When you live on an island, you begin to realize the true importance of the environment.  Its health represents stability and wellbeing.  In the worldview, the entire environment is made up of tiny subsections of local environments which are under each of our local care.  The Unangan/Unangas believe, as do most indigenous peoples, we are here to take care of and preserve the environment for those generations not yet seen.  Just meandering through our tundra makes this concept a simple one to understand and to promote in your heart as well as your mind.

Familiar Comforts

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My daddy loved kielbaska, sauerkraut, noodles, cabbage, and perogies, albeit the perogies definitely had a native flair to them.   His love of nut rolls and pastries with poppyseeds had my mother making special loaves and twists for Christmas morning breakfast that her great grandchildren expect, still, to this day.  My father was born in Chicago and did not know more than a few words of English when he went to school in first grade.  How is that?  He was raised in a Slovakian community in the Chicago area.  He soon moved to a farm in Wisconsin and finished his formative years in a very rural, close knit Slovakian community.  He received The Fraternal Herald until the day he passed away, and a small insurance policy was paid out to my mother from a Slovakian insurance company policy that his parents bought when my dad was small.

And, yet, his four daughters knew very little about his Slovakian heritage.  He felt it was more important that we be raised in mom’s culture, Unangax, an indigenous group from the Aleutian Islands.  Once a people numbering 20,000 prior to Russian contact, within 60 years of contact the population was a shocking 1,875.  And besides, he fell in love with the islands.

As time began taking a visible toll on my dad, it became so important to make sure he was comfortable and happy; that he not worry about anything.  That he know that he did not have to leave the home he loved.  That we do everything we could to make this happen.  One night, when I made haluska for dinner, my mother looked at me like – whaaat?  Well, I said, this is a Slovakian dish and I thought dad would appreciate it.   He did and it was delicious.  It’s funny how as we see time slipping by, we bring out the things we think will bring memories and comfort.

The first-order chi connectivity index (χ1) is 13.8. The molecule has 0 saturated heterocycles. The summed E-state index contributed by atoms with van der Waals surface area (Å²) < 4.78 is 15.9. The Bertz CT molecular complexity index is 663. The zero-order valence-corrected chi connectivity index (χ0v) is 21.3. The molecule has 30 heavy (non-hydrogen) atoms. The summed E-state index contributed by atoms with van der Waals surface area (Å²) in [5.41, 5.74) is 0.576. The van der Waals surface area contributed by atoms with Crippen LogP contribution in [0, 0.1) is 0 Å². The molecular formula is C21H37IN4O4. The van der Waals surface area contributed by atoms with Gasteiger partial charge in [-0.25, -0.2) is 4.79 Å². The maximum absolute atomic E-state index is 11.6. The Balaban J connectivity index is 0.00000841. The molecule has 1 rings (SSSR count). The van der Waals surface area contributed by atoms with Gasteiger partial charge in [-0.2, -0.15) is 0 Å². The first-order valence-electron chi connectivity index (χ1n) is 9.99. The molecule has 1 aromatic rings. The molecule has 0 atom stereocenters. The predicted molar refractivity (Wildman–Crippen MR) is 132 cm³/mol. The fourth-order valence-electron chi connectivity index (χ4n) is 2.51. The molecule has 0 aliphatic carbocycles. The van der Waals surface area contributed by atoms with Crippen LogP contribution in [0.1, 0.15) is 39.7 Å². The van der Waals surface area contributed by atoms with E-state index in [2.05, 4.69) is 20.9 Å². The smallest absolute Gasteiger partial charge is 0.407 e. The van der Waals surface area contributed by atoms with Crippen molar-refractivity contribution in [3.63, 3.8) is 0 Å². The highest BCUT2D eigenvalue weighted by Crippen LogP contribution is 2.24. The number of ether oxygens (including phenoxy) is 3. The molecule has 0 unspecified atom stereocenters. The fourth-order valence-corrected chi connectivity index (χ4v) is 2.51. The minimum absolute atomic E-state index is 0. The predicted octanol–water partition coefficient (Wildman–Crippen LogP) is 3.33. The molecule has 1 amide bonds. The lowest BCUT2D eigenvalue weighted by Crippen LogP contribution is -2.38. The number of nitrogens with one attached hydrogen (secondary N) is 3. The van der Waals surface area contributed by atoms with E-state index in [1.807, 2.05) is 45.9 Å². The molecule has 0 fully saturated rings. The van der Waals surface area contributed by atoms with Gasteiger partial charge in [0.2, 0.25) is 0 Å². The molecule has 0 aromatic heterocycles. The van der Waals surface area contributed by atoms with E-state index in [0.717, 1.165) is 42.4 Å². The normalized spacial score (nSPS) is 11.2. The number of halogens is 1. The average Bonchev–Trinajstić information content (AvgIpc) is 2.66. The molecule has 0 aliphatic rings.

Climate Change

Six pictures.  Unalaska Island, Aleutian Islands.  Photos taken between March 1 and March 10 for six years, of the same general area.  2013 is how it has always been.  Climate change is not a conversation; it is happening here.


It changes our subsistence cycles.  The water is becoming warm which impacts our fish species, numbers, and quality.  Our plants, both edible and medicinal, are just as confused as the human beings.  Twenty years, folks.  We have to make a difference.  Go solar.  Go wind power.  Ban plastics.  Farm responsibly.  Save the earth for those generations not yet seen.

The Fabric of our Lives

via Daily Prompt: FabricFabric

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I have been paralyzed.  In my thinking; in my writing.  I don’t know what to say to the rest of you outside of my little, safe world.

This nation was built on the bloody fabric of indigenous genocide.  There can be no arguments about that.  There can, and will, continue to be arguments about the depths of genocide.  Was it 112 million?  The more acceptable 10 million?  At any rate, circa 1900, there were 300,000 indigenous peoples remaining.  Even in my little world the population of my indigenous ancestors went from 20,000 to a staggering 1,875 within 60 years of contact with Russia.

This nation was recrafted as a haven for refugees fleeing unjust religious practices.  It was a place to flee to if you had pretty much used up your welcome elsewhere in the world.  It became a place where people could build a life for themselves and their families and more than survive; they could prosper.  It formed into an independant country through bloody warfare and was crafted into a democratic union.  It was a safe haven for those in need.

So what happened?  Why are we now so unaccepting of those same types of people who are seeking refuge?  Or who is it that is unaccepting?  I can sit here and watch the cloth unravel, row by row, seemingly indelibly because how can you ever recover from such hatred being spewed?  Spewed by our leaders.  Spewed by our faith leaders. Spewed by our fellow countrymen.

I am appalled at the lack of empathy that we have for humanity.  I believe it will be the resistors who will have to weave this country back together, perhaps the same, hopefully better and more inclusive.  Who is going to take up the banner?  Like a piece of fabric blowing in our Aleutian winds,  we need to have flexibilty in order to bend, but strength in our frame to hold us together.  Who will that be?